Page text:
The clever bit is where each of my siblings created a Flickr or Photobucket account in which to post photos of grandchildren. The feeds from each of these accounts was combined in Yahoo Pipes so that, once the frame is set up on my folks’ WiFi network, any new photos posted appear in their digital photo frame.
What a great way for a geographically dispersed family to keep grandparents updated.
My mom called to tell me how much she liked it, and I made a point of noting it was Andrew’s clever idea. All I did was mash the feed together in Yahoo Pipes.
Thanks for asking. I’m feeling very grateful that I have *not* had a heart attack.
Are you sure? I could swear that I read you had a heart attack.
I’m pretty sure. I checked.
David H. Rothman of TeleRead DID have a heart attack. I don’t know him well, but on the many occasions where a confused emailer has been routed from one of us to the other, he’s always been awfully pleasant. Best wishes to David and his family for a speedy recovery.
If you’re not ill, why haven’t you been blogging?
I have noticed a pattern: Those who have asked me this question generally do not have children. Those who have ever had a new baby at home don’t bother to ask- they correctly assume that all of my priorities have been radically shaken up. I’ll probably resume blogging when things settle down and I figure out where in my order of priorities this blog figures.
Too buried to write much about it, but I suspect I’ll blog very little between now and the end of May. I decided today that rather than feeling guilty (as I have for the last couple weeks) about not blogging, I would consider this a well-deserved vacation after averaging about 1.5 posts per day for the last two years.
Hope you feel the same way and will be here when regular posting resumes.
Okay. To my great surprise, it looks like I actually have a chance at winning this award (previously mentioned here and here).
At the moment, I’m trailing Berci’s ScienceRoll– but not by a great margin.
This sort of contest is really about how many people one can motivate to go vote for one’s own endeavor- so the fact that I’m closing on Berci is probably due in no small part to bloggers like Michael Stephens, Wouter Gerritsma, Blake Carver, Zagreus Ammon (blogging under a pseudonym at Physician Executive) and Steven Cohen for encouraging others to vote for my blog.
It seems to me that every time I say that I’m going to take a break from (or reduce the frequency of) my blogging, I make myself a liar shortly thereafter. This time I’ll choose my words more carefully:
I have a lot to do between now and January 2nd and need to focus on those projects when I’m not working at the hospital or meeting holiday obligations.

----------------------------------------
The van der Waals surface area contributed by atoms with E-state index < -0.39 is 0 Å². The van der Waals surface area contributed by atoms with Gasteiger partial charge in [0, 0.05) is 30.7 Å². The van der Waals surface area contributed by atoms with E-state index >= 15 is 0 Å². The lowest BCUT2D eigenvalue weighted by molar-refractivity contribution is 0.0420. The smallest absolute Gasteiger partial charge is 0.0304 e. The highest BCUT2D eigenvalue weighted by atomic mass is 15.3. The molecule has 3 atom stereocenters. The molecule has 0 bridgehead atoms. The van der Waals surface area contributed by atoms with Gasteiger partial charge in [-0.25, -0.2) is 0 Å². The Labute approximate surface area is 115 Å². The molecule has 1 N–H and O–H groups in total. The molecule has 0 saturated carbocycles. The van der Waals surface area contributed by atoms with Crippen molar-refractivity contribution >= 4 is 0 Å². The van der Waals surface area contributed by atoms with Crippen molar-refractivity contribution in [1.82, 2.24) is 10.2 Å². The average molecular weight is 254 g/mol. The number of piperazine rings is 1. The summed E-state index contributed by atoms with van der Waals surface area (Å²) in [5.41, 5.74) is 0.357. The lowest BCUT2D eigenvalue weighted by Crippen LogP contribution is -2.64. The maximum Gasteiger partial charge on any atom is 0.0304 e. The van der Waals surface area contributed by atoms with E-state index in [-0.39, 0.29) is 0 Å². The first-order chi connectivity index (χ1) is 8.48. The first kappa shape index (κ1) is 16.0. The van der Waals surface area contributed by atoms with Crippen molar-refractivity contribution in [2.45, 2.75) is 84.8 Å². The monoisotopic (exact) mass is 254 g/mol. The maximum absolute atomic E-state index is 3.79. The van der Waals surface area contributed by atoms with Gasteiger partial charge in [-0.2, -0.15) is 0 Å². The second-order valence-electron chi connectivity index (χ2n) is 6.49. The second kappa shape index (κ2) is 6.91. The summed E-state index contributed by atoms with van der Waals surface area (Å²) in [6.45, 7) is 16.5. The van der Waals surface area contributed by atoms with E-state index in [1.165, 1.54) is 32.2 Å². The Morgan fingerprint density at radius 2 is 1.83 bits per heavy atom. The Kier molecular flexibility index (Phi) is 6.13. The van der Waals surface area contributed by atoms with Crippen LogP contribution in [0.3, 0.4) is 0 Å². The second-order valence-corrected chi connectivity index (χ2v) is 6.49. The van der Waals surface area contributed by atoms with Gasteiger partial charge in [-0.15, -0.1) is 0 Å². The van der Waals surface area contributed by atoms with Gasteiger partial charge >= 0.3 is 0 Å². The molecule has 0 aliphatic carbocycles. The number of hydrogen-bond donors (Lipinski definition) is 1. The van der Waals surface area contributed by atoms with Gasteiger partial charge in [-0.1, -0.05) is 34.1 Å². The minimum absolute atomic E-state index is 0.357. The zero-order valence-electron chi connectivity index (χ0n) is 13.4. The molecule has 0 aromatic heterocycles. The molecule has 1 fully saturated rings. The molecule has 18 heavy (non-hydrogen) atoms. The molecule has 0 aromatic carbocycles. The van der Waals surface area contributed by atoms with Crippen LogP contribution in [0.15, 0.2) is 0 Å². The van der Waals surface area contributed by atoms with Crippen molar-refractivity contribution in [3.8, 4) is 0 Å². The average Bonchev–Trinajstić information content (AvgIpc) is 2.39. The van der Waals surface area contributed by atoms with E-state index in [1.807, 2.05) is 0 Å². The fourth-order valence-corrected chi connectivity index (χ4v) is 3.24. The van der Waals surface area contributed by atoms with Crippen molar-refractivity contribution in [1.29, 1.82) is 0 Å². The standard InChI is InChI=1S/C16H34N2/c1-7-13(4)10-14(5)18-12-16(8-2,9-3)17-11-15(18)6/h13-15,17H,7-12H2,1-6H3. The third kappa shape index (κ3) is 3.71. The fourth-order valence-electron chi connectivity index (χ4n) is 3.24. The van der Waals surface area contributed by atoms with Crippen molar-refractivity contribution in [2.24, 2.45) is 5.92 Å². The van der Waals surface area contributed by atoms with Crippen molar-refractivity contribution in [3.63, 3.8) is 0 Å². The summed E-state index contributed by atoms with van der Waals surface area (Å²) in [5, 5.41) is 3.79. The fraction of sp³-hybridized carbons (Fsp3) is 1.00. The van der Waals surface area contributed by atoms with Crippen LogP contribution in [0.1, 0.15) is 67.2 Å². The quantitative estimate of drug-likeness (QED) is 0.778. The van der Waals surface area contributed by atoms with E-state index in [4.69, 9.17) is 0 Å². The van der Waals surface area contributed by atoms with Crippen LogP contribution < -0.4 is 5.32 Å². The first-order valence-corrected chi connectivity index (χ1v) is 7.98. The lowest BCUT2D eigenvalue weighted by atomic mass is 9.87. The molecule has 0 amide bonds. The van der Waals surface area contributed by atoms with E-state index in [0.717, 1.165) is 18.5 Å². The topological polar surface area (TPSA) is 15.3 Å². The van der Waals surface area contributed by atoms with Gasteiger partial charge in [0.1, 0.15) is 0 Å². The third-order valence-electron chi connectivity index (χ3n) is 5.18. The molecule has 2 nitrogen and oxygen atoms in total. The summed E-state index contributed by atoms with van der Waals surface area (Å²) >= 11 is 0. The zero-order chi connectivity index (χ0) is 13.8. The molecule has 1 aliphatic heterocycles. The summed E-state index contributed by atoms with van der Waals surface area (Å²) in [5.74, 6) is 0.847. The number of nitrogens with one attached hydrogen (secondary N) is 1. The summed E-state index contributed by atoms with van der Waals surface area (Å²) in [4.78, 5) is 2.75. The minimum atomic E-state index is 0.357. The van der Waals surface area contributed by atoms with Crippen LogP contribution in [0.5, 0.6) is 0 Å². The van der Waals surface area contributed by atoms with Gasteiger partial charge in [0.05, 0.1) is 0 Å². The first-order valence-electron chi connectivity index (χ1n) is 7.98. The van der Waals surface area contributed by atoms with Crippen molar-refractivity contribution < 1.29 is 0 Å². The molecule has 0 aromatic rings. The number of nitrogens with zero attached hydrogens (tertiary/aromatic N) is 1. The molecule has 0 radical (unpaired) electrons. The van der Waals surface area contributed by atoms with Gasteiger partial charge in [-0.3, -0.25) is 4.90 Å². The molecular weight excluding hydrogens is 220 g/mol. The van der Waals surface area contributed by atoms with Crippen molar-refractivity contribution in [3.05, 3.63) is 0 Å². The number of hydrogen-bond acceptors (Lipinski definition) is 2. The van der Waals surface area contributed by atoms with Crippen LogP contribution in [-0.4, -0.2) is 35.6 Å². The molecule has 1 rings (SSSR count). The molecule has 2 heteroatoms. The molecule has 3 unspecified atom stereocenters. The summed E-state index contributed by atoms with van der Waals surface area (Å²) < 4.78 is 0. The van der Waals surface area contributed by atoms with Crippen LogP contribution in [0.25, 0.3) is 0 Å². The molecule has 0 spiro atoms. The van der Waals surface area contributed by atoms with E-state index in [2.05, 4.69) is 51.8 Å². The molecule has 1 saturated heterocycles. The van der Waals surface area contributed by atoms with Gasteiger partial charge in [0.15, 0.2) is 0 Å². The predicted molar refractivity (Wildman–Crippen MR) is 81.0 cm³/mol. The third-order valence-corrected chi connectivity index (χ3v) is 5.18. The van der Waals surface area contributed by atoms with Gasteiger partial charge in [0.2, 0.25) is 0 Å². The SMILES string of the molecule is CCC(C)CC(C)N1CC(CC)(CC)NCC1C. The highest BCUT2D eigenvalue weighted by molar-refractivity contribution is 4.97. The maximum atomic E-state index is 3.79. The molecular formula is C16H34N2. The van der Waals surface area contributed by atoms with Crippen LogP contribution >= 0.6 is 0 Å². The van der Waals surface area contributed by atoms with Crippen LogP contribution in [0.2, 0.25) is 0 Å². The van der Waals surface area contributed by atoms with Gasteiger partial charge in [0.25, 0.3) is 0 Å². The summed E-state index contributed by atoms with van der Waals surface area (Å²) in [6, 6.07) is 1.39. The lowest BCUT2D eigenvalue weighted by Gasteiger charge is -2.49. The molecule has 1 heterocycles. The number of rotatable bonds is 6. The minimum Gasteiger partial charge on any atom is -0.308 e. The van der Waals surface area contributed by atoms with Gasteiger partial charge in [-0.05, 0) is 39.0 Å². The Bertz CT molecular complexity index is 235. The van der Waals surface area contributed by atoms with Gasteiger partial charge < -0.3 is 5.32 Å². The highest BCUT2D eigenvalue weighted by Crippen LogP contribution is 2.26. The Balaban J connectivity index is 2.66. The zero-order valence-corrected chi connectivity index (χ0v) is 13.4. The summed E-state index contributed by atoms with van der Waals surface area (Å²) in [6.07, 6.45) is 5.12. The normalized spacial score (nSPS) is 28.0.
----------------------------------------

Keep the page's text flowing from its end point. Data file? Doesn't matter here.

I don’t plan to post anything between now and January 2, 2008. However, I reserve the right to amend my plans if I am moved by news of events to do so.
David Rothman is one of the most indefatigable bloggers around, and as a result his blog: davidrothman.net – Exploring Medical Librarianship and Web Geekery is the only one which is ranked in the top 10 healthcare blogs worldwide.(12) Congratulations! However, David recently suffered a spontaneous pneumothorax(13) and had to slow down blogging for some time. Now – back again at his job – he felt seriously pooped.(14) Nevertheless, his personal experience taught us much about thoracic surgery and NEJM videos on chest-tube insertion(15) as well as the benefits of the generous use of anaesthesia and conscious sedation.
Oliver is very kind and I’m grateful for the chuckle.
…Now I just need to find a way to work the word “indefatigable” into my résumé…
So I’m very glad to be back at work full-time after my recent fun with a spontaneous pneumothorax and thoracic surgery, but I’m also really, really tired.
This is very inconvenient because I have a lot on my plate at the moment and I’m feeling a little overwhelmed.
So, I plan to blog significantly less for the foreseeable future. I expect I’ll get back up to normal posting frequency eventually, but probably not in 2007. Hope you’ll bear with me in the meanwhile.
If you’re in the habit of checking the blog daily to see if there are updates, you might instead consider subscribing to the feed or to emailed updates (see form on the blog’s right sidebar) so you are notified when there is something new to read here.
If you have emailed me in the last week or so and are still waiting for a reply, please accept my apologies and know that I absolutely *will* reply when I get caught up.
Knowing that I recently had a chest tube, Rachel thought (correctly) that I’d be interested to know that the latest video from NEJM is on Chest-Tube Insertion.
I was under conscious sedation for mine, so I learned a lot from this.
The most important thing that I learned from the video is immense gratitude to Dr. Lim (the surgical resident who inserted my chest tube) for her generous use of anaesthesia and conscious sedation. Yikes. Just watching the video made me cringe a few times. Thank you, Dr. Lim. Thank you, thank you, thank you. A hundred times: thank you.
After what I’m told was a very successful surgery with managable complications and a few more days in the hospital, I was discharged home a couple of days ago and will spend the next two weeks pretty much on the couch, recovering.
When I’m feeling reasonably coherent (I’m on a lot of pain meds), I’ll do some blogging to help keep boredom at bay. I’m WAY behind and not reading quickly (again, pain meds), so I may be catching up for a while. Thanks in advance for your patience.
Thanks also again for all the kind wishes. It has been a very unpleasant couple of weeks, and the encouraging notes really did make me less miserable. You people rock. Thank you.